Every genuine vision solves a problem. It describes a place we want to go that’s better than where we are. This is especially true for vision in the church. If a church’s vision comes from God, it is one detail of God’s total vision for the world. God’s vision solves the biggest problem there is: the “futility” and “bondage” in the world due to sin (Rom. 8:20-21).

So when you roll out a new vision to the church, you have to “problem-cast before you vision-cast.” In other words, you have to help people get emotionally tied to the problem that the vision exists to solve. Otherwise, they won’t care much about the solution. If passion wanes as time goes on, people may have lost touch with the problem. It may not be a burning issue for them anymore.

To rekindle the passion, use both platform and private conversation to rub people’s faces in the specific problem your church was commissioned by God to address. Remind people of what it looks, feels, and smells like. Recover holy discontent with the world as it is. Awaken people’s thirst for the solution —what God wants to do through his church.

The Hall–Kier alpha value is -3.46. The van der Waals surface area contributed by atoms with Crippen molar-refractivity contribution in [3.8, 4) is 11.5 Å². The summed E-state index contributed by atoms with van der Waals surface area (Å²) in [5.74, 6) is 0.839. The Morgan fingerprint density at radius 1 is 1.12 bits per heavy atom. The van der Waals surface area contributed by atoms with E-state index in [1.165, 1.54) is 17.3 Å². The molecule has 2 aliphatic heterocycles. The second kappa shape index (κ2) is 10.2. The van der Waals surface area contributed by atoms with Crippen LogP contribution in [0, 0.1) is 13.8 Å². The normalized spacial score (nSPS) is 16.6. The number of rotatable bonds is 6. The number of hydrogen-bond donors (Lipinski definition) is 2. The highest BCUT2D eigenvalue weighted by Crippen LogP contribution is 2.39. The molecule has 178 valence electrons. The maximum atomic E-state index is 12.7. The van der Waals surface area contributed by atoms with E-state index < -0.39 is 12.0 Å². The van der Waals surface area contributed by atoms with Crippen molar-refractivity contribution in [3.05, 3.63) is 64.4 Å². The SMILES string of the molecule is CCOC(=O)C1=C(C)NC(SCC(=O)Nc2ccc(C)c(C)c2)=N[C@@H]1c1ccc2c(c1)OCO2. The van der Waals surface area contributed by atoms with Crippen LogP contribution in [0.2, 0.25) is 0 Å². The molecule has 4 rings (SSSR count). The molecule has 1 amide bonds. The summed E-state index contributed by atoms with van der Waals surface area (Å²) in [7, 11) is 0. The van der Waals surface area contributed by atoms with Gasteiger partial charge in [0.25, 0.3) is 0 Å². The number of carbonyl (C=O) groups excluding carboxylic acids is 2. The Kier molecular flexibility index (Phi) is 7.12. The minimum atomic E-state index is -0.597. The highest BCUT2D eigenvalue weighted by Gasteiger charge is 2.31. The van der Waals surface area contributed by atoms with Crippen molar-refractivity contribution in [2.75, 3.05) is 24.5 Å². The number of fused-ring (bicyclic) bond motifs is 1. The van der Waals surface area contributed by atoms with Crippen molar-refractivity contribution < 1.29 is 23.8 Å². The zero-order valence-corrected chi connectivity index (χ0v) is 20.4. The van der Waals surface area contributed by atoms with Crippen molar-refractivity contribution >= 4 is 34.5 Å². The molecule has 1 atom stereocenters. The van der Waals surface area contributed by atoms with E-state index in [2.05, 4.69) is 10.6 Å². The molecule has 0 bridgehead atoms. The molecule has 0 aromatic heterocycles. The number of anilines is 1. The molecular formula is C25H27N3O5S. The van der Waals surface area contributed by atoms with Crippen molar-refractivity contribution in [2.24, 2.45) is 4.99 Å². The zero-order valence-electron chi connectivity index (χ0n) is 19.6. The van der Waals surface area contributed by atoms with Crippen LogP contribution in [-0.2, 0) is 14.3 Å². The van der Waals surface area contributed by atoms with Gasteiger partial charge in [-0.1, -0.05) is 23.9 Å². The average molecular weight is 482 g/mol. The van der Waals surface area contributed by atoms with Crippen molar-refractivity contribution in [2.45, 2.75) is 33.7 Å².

#2 – REVISIT Scriptures about encouragement and discouragement

People need to be reminded of the problem if they have become complacent and self-satisfied or if they have become distracted by lesser things. But those aren’t the only reasons passion fades.

Sometimes passion fades because of discouragement. People may know well the problem that vision is meant to solve. In fact, they know it so well that it’s overwhelming. They may have been struggling against it for a while, and for some reason they don’t seem to be gaining any ground. They’re demoralized.

Fortunately, the Bible contains rich resources for discouraged people. Dig up the jewels of the complaints of God’s people —